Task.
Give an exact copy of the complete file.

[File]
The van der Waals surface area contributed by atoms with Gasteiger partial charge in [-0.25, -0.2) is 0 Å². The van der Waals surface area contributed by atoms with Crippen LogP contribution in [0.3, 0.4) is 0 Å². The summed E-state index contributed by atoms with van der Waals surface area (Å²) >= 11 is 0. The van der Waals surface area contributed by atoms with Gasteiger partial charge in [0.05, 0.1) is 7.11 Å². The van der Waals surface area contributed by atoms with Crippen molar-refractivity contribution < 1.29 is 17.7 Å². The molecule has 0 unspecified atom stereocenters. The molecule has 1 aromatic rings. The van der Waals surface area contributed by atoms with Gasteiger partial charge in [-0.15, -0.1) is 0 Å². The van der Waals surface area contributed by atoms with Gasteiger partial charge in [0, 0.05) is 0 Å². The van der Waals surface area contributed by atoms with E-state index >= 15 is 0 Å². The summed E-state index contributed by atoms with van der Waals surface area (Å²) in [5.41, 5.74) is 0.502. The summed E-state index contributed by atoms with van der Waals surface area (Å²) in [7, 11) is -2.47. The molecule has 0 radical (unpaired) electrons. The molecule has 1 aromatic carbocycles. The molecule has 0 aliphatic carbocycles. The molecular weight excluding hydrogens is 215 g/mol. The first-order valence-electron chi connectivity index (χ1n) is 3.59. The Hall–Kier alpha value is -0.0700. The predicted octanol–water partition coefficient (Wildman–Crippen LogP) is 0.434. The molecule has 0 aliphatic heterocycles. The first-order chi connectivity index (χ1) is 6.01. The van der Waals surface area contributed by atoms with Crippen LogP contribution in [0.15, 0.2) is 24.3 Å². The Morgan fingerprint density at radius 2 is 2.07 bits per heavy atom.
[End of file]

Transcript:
The van der Waals surface area contributed by atoms with Gasteiger partial charge in [-0.25, -0.2) is 0 Å². The van der Waals surface area contributed by atoms with Crippen LogP contribution in [0.3, 0.4) is 0 Å². The summed E-state index contributed by atoms with van der Waals surface area (Å²) >= 11 is 0. The van der Waals surface area contributed by atoms with Gasteiger partial charge in [0.05, 0.1) is 7.11 Å². The van der Waals surface area contributed by atoms with Crippen molar-refractivity contribution < 1.29 is 17.7 Å². The molecule has 0 unspecified atom stereocenters. The molecule has 1 aromatic rings. The van der Waals surface area contributed by atoms with Gasteiger partial charge in [-0.15, -0.1) is 0 Å². The van der Waals surface area contributed by atoms with Gasteiger partial charge in [0, 0.05) is 0 Å². The van der Waals surface area contributed by atoms with E-state index >= 15 is 0 Å². The summed E-state index contributed by atoms with van der Waals surface area (Å²) in [5.41, 5.74) is 0.502. The summed E-state index contributed by atoms with van der Waals surface area (Å²) in [7, 11) is -2.47. The molecule has 0 radical (unpaired) electrons. The molecule has 1 aromatic carbocycles. The molecule has 0 aliphatic carbocycles. The molecular weight excluding hydrogens is 215 g/mol. The first-order valence-electron chi connectivity index (χ1n) is 3.59. The Hall–Kier alpha value is -0.0700. The predicted octanol–water partition coefficient (Wildman–Crippen LogP) is 0.434. The molecule has 0 aliphatic heterocycles. The first-order chi connectivity index (χ1) is 6.01. The van der Waals surface area contributed by atoms with Crippen LogP contribution in [0.15, 0.2) is 24.3 Å². The Morgan fingerprint density at radius 2 is 2.07 bits per heavy atom.